While that cools a bit, chop up your fillings of choice. Our favorites are cucumber; avocado; sashimi-grade salmon,  yellowtail, and tuna; salmon roe; and shrimp (butterflied). If you choose to use raw fish, make sure you are using a source that is intended to be consumed raw. Use anything you like in sushi... crab meat, cream cheese, tamago, tofu... it's all good. (By the way, the shrimp come already cooked and butterflied that way in a frozen package from the market where I get all my sushi-specific stuff. I have no idea how to make them look like that.)

Take a 9" springform pan and cut a circle of wax paper that fits pretty well in the bottom.

Using a rice paddle or something similar (maybe a rubber spatula or something? I haven't tried other tools), press a thin layer of sushi rice into the bottom of the pan. I used to use my hands for this (get them wet first, so the rice doesn't stick to them!) but the paddle gets a tighter layer. Press it allll the way to the edges-- you want the edges really tight so your cake looks smooth and round (and doesn't fall apart) when you take it out of the pan. The layer shouldn't be more than a quarter-inch thick-- the thinnest you can do without being able to see the wax paper through it.

Add your ingredients in a radial pattern. This is something I've refined over the years-- at first I'd just line them up across the pan, but that makes the cake harder to cut. So I started arranging them in a radial pattern and that works much better.

More recently I've used even smaller pieces:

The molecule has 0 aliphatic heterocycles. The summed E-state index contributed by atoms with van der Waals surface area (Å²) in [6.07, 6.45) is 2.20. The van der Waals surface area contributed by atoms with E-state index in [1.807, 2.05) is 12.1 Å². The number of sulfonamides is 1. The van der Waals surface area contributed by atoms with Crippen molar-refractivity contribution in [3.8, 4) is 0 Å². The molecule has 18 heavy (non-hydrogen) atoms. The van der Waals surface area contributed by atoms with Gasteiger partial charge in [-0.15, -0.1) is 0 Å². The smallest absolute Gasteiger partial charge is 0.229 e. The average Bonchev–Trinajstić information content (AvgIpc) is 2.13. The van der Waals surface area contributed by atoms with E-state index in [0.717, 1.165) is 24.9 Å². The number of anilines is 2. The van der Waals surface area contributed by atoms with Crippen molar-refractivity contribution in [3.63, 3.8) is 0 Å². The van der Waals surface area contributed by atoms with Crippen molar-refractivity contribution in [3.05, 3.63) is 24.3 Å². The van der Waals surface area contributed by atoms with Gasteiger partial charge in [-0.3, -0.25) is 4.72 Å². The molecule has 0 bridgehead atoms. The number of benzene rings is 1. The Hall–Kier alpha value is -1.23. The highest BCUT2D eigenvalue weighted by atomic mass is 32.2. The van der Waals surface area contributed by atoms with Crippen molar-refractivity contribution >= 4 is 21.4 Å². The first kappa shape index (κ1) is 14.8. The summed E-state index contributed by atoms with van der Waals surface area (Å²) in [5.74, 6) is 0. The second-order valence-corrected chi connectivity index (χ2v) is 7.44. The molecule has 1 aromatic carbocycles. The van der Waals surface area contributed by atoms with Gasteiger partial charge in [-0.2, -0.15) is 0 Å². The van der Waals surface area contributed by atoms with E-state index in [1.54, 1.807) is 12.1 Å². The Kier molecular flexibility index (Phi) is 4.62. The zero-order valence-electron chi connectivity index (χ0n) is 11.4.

Now, repeat until you've filled the pan:

Next, turn it over onto your chosen cake platter:

I have another piece of wax paper here as sort of a doily for the base. I'm not good at making doilies out of wax paper. See, sushi cake does not require any great general artistry or craftiness.

Next remove the sides of the springform pan:

 And then the bottom:

This was when I was still figuring out how to line the pan. Now that I use the wax paper, it comes out like this:

Next you decorate. This is really just a matter of arranging things in an artful pattern on top. But this year, I actually cut letters and numbers out of seaweed to put D4S1's name on it:

The Sushi Cake has developed quite a bit over the years. My first year, this is what it looked like:

 I tried lining the entire pan with seaweed. It made sense in my head. It doesn't work that well.

For his 8th birthday, I used rice molds to try to make it cuter:
...but the seaweed REALLY doesn't work well on the inside of the pan. It just kinda melts.

I started to get that by year three:

That was, you'll never guess, his 9th birthday. After that, he said, "Mommy, will you please put the salmon roe inside the cake too?"

...but they're still fun to decorate with some.

By the fifth time, I was starting to get the hang of it:

And then this year is when R8S2 asked for his own: